that the MCAD decided the underlying allegations of racial discrimination raised by the plaintiff's complaint in this action. [Note 9] The decision indicates that the actions of both the plaintiff's supervisors and those she supervised, as well as the plaintiff herself during the relevant time period, were considered by the hearing officer. Thus, there was no error in the motion judge's conclusion that the defendants established the necessary element of identity of issues. Almeida v. Travelers Ins. Co., supra at 229.
Lastly, although the complaint before the MCAD was directed only at the plaintiff's employer, the Belchertown State School, the individual defendants named in this action nevertheless are entitled to raise as a defense the MCAD decision. "The standard generally applied to determine whether to preclude a party from relitigating an issue with a person not a party in the earlier action is whether the party `lacked full and fair opportunity to litigate the issue in the first action or other circumstances justify affording him an opportunity to relitigate the issue.'" Fidler v. E. M. Parker Co., 394 Mass. 534 , 541 (1985), quoting Restatement (Second) of Judgments Section 29 (1982). See Martin v. Ring, supra at 61, and cases cited. While the individual defendants were not named parties in the MCAD proceeding, their conduct was at issue. The MCAD's decision indicates that the commission concluded that the actions of the individual defendants were not based on the plaintiff's race or color. In these circumstances, the motion judge did not err in concluding that the plaintiff is precluded from relitigating the issue against the individual defendants.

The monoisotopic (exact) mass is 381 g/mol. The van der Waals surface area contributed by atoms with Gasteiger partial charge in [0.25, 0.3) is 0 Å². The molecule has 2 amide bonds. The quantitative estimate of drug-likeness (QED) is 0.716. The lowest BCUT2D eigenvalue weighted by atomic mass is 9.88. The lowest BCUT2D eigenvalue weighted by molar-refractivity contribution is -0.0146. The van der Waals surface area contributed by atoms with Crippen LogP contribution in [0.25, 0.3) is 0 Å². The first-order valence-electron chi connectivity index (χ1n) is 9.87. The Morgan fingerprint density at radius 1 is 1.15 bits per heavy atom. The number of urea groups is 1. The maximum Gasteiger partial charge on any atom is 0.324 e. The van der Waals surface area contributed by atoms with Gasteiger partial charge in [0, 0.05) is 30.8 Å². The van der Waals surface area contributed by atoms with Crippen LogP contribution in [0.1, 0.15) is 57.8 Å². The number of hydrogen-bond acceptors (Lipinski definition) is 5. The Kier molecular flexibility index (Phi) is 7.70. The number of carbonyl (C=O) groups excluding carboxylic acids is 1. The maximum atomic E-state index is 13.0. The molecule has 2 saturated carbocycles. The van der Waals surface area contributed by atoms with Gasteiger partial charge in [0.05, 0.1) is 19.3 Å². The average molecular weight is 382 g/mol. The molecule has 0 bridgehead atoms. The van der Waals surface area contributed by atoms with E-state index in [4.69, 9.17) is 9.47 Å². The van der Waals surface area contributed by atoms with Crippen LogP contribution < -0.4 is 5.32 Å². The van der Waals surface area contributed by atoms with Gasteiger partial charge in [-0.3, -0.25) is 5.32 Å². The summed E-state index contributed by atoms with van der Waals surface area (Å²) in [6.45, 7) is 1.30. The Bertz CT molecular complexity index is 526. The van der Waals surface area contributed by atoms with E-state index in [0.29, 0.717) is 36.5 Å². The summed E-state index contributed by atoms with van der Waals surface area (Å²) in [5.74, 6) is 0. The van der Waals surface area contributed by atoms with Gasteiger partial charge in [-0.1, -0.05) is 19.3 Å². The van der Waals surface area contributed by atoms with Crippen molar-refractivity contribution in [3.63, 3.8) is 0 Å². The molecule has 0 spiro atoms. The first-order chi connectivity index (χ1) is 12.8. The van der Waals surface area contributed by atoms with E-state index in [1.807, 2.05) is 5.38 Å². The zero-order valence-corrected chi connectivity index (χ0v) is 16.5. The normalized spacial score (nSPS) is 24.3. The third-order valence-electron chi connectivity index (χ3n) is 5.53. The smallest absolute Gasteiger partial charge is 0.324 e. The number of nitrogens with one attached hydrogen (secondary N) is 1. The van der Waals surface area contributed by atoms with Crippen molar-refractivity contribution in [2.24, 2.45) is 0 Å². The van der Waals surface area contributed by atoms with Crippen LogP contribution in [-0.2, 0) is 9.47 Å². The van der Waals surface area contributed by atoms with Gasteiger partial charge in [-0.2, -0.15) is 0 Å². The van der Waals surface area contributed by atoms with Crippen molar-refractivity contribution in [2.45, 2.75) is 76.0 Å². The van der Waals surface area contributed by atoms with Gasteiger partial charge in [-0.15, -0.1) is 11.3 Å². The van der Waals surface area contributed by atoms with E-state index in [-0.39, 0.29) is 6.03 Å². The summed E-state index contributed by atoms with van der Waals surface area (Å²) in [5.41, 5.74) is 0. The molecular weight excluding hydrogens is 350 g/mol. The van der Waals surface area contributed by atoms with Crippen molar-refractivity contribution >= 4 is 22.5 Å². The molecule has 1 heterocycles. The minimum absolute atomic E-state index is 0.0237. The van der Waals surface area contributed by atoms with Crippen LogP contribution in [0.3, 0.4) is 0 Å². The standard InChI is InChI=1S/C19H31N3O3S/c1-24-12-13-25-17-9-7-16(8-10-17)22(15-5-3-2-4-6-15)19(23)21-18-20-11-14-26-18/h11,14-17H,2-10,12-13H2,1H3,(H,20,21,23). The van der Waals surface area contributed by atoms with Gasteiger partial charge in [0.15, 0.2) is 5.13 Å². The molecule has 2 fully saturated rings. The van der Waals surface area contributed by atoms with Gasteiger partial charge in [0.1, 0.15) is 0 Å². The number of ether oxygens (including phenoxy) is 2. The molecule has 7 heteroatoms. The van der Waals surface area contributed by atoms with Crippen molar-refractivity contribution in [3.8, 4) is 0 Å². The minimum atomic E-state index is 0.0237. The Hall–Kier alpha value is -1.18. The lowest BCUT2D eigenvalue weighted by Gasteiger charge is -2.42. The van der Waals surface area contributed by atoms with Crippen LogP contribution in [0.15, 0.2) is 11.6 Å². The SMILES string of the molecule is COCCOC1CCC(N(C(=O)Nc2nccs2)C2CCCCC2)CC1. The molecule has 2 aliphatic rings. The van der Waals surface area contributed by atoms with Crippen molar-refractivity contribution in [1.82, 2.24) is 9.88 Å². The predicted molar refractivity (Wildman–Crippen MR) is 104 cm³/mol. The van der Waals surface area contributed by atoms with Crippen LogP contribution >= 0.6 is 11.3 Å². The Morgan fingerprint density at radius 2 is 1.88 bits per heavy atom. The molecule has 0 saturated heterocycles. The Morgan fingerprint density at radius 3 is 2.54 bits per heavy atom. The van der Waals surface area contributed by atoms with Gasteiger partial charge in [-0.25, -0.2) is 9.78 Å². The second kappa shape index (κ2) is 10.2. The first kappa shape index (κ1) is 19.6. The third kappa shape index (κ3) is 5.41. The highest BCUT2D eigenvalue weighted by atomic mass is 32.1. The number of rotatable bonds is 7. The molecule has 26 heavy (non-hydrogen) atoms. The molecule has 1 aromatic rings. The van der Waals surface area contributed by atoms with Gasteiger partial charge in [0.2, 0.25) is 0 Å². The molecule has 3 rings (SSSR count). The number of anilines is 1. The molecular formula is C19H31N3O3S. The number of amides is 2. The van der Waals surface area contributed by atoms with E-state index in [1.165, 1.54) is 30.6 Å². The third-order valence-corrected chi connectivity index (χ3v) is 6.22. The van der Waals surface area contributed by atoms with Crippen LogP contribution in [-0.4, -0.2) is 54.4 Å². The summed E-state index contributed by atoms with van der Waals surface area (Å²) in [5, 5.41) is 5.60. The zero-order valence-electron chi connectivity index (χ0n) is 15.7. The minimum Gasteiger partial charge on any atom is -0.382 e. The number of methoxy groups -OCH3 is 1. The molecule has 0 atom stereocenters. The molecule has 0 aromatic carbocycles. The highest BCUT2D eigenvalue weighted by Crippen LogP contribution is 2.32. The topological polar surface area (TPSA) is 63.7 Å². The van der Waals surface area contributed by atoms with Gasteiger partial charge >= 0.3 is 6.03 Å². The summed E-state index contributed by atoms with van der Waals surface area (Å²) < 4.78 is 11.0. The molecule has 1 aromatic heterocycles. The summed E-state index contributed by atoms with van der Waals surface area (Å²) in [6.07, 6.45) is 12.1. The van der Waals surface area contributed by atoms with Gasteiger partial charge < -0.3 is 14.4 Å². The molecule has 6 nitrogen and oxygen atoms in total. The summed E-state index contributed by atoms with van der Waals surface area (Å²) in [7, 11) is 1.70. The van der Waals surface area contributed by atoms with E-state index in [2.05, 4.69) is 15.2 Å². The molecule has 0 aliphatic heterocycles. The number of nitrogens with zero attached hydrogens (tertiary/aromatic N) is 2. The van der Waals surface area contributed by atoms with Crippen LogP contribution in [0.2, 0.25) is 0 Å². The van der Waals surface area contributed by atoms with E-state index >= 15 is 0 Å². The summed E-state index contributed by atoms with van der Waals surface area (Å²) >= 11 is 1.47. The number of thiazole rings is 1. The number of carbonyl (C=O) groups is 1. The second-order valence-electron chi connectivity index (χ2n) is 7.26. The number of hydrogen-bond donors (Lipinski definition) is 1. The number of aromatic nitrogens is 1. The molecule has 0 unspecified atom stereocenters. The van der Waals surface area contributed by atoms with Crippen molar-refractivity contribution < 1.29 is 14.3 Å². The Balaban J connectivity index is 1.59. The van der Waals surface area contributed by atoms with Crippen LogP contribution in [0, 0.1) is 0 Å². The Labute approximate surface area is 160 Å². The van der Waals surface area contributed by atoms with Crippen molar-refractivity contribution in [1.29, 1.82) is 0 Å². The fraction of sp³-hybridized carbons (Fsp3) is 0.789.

The fact that the plaintiff chose not to seek judicial review of the MCAD decision pursuant to Section 6 does not change our view.